My rational dream it to put 4 Westinghouse AP1000's at Wesleyville, paid for by the same billions they are throwing at cars. As well, put all the nuclear waste there, in the tight rock. Naturally, the no-nukies would be up in arms about windmills, blah, blah, and I would laugh at them!
But, no, Virginia, this will never come to pass. For now, everyone can have a Merry Christmas, since there will be absolutely nothing going on in the nuke biz for a long time.
Monday, December 22, 2008
I must admit these things couldn't happen in Canada, where they methodically test these things. In fact, things work best when they are mindlessly methodical. It's when things become a bit complicated, that 'nose to the grindstone' doesn't work. I remember that I became the most hated in the old company when I noticed a backup safety battery was totally rigged up in the wrong way for seismic. The plates would shatter in the tiniest earthquake! Naturally, they killed me, since this would require the closing of an entire plant. I suppose it got fixed eventually.
Nothing like having a monopoly at home to help take over the world. These guys could surly give Ontario some free reactors, in exchange for Ontario, which really isn't worth much these days!
I've always complained how nasty our nuclear bosses are around here, but that's nothing compared to the French, who drink nasty-juice from birth! But on second thought, they should fit right in!
No matter what, look to seeing no new geology studies in these parts for some time. That leaves the field totally open to me!
And here I thought these guys couldn't rub two pennies together in this drecession. New Brunswick is getting two reactors free for Christmas! What a deal!
The geology around that area is very interesting, being a descending passive margin. There have been some huge earthquakes in that area. Naturally, NB Power has no interest in either seismic monitoring or basic geology. I have no idea what sort of foundation they are on, since they never talked to us in 30 years!
Sunday, December 21, 2008
So, the Finns decide to build a nuclear plant, based on a proven design. Then they decide to get all political and suddenly change the design to take a rain of jumbo jets! Then they decide that union engineers and political bosses have to approve every drawing. The road to Hell is paved with good intentions!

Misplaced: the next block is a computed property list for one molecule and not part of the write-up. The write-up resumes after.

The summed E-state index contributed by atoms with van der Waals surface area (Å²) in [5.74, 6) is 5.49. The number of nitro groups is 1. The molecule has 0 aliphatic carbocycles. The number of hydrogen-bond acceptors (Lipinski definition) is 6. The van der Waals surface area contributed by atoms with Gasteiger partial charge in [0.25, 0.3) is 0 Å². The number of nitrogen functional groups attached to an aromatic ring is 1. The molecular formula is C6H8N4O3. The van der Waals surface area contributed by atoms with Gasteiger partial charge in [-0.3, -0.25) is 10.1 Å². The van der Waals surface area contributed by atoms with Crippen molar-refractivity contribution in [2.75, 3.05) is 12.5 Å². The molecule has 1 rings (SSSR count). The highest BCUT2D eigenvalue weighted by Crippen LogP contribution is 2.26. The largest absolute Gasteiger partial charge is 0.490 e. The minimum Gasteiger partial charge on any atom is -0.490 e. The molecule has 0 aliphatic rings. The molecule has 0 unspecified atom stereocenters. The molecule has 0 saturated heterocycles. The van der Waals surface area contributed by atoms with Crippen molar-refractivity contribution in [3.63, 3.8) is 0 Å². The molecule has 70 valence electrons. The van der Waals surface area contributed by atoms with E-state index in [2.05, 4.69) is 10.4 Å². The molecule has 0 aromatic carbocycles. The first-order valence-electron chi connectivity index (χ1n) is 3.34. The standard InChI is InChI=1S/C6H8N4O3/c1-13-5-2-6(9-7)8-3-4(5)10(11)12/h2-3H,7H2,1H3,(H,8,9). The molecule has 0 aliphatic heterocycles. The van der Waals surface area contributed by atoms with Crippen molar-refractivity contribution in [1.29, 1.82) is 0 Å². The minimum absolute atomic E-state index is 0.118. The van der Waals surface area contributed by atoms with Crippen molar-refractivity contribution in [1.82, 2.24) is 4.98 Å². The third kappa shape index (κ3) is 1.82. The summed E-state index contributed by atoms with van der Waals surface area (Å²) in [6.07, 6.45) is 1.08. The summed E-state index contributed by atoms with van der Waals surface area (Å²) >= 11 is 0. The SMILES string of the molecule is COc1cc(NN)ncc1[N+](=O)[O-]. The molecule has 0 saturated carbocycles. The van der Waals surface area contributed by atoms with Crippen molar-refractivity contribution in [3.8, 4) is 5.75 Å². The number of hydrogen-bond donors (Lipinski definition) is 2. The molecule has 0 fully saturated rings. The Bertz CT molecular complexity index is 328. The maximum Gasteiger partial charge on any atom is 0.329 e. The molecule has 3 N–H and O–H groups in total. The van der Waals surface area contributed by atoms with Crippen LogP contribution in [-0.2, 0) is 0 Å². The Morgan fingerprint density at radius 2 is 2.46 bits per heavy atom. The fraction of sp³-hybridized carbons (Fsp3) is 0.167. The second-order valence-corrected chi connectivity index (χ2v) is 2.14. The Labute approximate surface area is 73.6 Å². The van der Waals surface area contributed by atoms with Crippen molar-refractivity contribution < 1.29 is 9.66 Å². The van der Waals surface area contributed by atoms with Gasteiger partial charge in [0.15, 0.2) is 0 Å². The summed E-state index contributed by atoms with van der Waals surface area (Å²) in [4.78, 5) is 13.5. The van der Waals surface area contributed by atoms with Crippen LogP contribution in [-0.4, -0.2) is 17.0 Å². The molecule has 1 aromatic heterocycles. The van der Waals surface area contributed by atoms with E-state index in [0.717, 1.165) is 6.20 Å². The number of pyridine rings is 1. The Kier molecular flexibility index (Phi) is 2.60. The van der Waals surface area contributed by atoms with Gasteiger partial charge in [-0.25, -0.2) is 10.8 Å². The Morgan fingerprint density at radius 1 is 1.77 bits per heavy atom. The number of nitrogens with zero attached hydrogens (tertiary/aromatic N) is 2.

Nobody does anything until they stare Death in the face. We have a lesson here, that when buildings fall down, they retrofit. There are probably lots of places in California where they haven't had an earthquake in 50-100 years, and are laughing in the face of the earthquake gods. Even when it happens to the next town over, they probably say: "Ha, what a bunch of losers!!" Anyway, enough said.
Every recession, the train thing gets trotted out. The main problem is Ontario incompetence, and the union thing. I never blame the unions per say, but all 'brains' flee the scene where there is a union! That's why the Big 3 have troubles, and we can't run nuclear plants, and as the comments say, we can't run trains on time.
**Digression - My friends in a big union car plant had a very nice cafeteria where they ate all the time. Union said that it had to be run by the auto union. After that, it was so bad they couldn't eat there anymore!
Converting cars to hybrids requires a 'smart grid', and some nuclear plants. We should just try and see if we can do this.
You are all being wonderful and clicking, but I can't find a thing to write about! Meanwhile, I got the old snowblower running like mad to clear all this snow! Toronto, the city, was never laid out for snow. There's no room for it! The sidewalks go right up to the street, so there's this constant fight between the street snowplows, and the sidewalk machines. One dumps all the snow on the sidewalk, the other dumps it back on the street!
Then there are these hopeless narrow downtown streets! I used to live on one. The plows would come and bury all the cars parked there. Then you would dig out your car, leaving a perfect parking spot, and as soon as you left, another person would take it! All the snow would cut down the parking by a third.
Friday, December 19, 2008
I think this is a little weird, but I report on it anyway. Using advanced shape memory metal as re-bars may help the bridge come back to the original shape. However, it looks like the concrete is busted to ratshit, so I don't know if it is worthwhile.
That's some good news as the really old schools are being replaced. I don't really have a lot of sentiment for the old death traps. Other than that, I can't find anything to write about. Merry Christmas! (And it's snowing like crap, here in Toronto!)
Thursday, December 18, 2008
This just hot off the wire! It's nice and warm down in Chile right now, and this should exercise their tsunami alerts. I expect that there will be no damage, since this is sooooo tiny for this area. They get really big earthquakes down there! Still, I am eagerly scanning the news!
This has nothing to do with geology, but is an intellectual problem, equivalent to nuclear plants. All this talk about n-plants being too expensive, and we have the cost of several of them going to the auto industry. What are they going to do with it? There is no risk of 'cost-overrun', the fear of which has seized up all action on the nuclear front, but rather there is the risk that all this money is going into a big black hole.